To commemorate Open Data Day 2023, Amara Hub convened a co-creation session to discuss the use of Artificial Intelligence (AI) in conservation efforts in Northern Uganda. The session was attended by a diverse spectrum of participants from Uganda Wildlife Authority, Africa Wildlife Federation, Uganda Conservation Foundation, Unwanted Witness along with conservation tech enthusiasts and practitioners, who shared their insights and ideas on how to leverage AI to protect endangered species and mitigate the impact of climate change on biodiversity. This hybrid breakfast event with 20 participants was held on 9th March 2023.

The broad next steps of the co-creation session are to identify and prioritise key challenges where there is an opportunity for AI to offer solutions, build partnerships, and develop a successful pilot project that benefits both wildlife and local communities in Northern Uganda.

Through the use of hypotheses from two scenarios, the co-creation session participants assessed what artificial intelligence can practically look like for conservation, and how it can be applied in the different contexts of protected and unprotected areas.

The first scenario was on the use of machine learning algorithms to track the movement of animals and predict their behaviour. By analysing large amounts of data from GPS collars and other tracking devices, AI systems can learn to predict where animals are likely to go next, making it easier for conservationists to anticipate and prevent human-wildlife conflict. Participants explored a research piece from Elizabeth Bondi et al., SPOT poachers in action: Augmenting conservation drones with automatic detection in near real-time as a basis for discussion on this scenario.

For the second scenario, participants in the co-creation session discussed climate change and its significant impact on biodiversity, with species facing extinction due to changes in temperature, precipitation, and other environmental factors. There was general consensus that monitoring the effects of climate change on biodiversity is a challenging and time-consuming task, making it difficult to implement effective mitigation strategies. However, the use of audio and visual data might be leveraged to develop more accurate and efficient monitoring systems. There was a review of data from 2014, by F. Wanyama, P. Elkan, F. Grossmann, et al, which highlights the findings of an aerial survey of large mammals in the Kidepo Valley National Park (KVNP) and the adjacent Karenga Community Wildlife Area (KCWA) in June 2014. Data from aerial surveys were able to determine that the population of elephants had fluctuated over the years in response to human-environmental interactions.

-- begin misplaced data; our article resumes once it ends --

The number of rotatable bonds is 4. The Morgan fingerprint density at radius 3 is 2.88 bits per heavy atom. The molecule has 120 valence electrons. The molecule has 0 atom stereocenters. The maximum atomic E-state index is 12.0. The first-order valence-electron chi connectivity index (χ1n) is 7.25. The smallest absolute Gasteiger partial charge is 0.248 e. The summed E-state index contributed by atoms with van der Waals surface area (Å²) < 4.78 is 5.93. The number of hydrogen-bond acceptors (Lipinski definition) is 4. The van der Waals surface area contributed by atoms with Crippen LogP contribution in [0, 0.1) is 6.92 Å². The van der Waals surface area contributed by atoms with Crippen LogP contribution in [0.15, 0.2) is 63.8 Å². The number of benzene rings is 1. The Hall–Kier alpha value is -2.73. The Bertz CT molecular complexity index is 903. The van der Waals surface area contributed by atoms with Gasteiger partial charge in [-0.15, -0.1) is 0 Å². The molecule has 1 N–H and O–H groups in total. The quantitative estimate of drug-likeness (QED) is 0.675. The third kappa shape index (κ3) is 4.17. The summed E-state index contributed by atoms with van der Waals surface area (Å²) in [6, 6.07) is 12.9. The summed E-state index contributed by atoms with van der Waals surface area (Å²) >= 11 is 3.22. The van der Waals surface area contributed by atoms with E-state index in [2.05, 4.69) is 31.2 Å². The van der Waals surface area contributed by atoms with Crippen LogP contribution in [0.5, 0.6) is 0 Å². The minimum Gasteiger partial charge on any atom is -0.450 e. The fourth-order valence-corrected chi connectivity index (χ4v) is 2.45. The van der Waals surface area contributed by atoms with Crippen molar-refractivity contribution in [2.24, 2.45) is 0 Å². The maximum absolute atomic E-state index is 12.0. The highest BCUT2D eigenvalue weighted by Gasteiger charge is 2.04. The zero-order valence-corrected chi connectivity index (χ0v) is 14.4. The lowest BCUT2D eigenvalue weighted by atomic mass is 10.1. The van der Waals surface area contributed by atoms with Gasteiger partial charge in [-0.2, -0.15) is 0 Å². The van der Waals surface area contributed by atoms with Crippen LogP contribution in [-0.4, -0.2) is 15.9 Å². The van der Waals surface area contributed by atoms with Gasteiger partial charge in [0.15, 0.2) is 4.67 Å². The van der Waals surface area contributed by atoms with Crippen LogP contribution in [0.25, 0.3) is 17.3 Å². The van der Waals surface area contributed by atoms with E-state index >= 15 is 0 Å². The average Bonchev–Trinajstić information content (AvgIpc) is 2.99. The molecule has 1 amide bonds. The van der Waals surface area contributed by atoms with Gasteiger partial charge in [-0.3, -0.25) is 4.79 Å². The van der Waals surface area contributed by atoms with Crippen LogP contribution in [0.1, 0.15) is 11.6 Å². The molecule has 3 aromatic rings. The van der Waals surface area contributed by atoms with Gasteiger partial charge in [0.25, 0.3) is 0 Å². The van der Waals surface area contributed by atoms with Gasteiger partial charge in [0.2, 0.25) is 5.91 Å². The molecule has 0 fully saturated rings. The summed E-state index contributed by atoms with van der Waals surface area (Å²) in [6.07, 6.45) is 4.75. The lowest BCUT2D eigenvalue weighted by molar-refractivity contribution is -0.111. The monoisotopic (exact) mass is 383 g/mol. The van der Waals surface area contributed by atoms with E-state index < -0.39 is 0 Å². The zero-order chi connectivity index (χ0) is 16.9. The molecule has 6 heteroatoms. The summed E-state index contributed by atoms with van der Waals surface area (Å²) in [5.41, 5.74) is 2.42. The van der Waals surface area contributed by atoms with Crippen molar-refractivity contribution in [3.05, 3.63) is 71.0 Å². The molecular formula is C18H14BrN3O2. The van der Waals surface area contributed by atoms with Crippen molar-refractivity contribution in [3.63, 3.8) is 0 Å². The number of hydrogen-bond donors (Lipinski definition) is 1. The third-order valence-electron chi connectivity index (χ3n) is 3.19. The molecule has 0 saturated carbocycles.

The application of AI in wildlife conservation has the potential to revolutionise the way we protect and conserve our natural resources. With the rapid advancements in technology, there is a real opportunity to leverage AI for the benefit of wildlife conservation in Northern Uganda.

Some specific actions developed towards this are:

  • Document the outcomes of the co-creation session: This detailed blog post is a crucial first step to reporting and acts as a repository for the ideas, insights, and suggestions generated during the co-creation session. This documentation can be used to inform the next stages of the project and can serve as a reference for the team and stakeholders. The presentation deck shared by Amara Hub is also available here.
  • Concept note development: After the co-creation session, the logical next step is to identify the key challenges that need to be addressed to implement AI for wildlife conservation in Northern Uganda. A follow-up concept note will be drafted by Amara Hub and shared with stakeholders. This will include the challenges related to data collection, analysis, and efficient decision-making for conservation efforts in Northern Uganda, proposed community engagement models, and resources required to pilot identified solutions.
  • Partnership building: Forming partnerships shall help to ensure the success of the initiative. These partnerships will include community organisations, government agencies, as well as local/international conservation organisations. To aid communication, collaboration, and knowledge-sharing a dedicated Slack channel has been created. Any like-minded individuals/organisations are open to join it here.

Amara Hub received a small grant to host Open Data Day(s) (ODD) events and activities.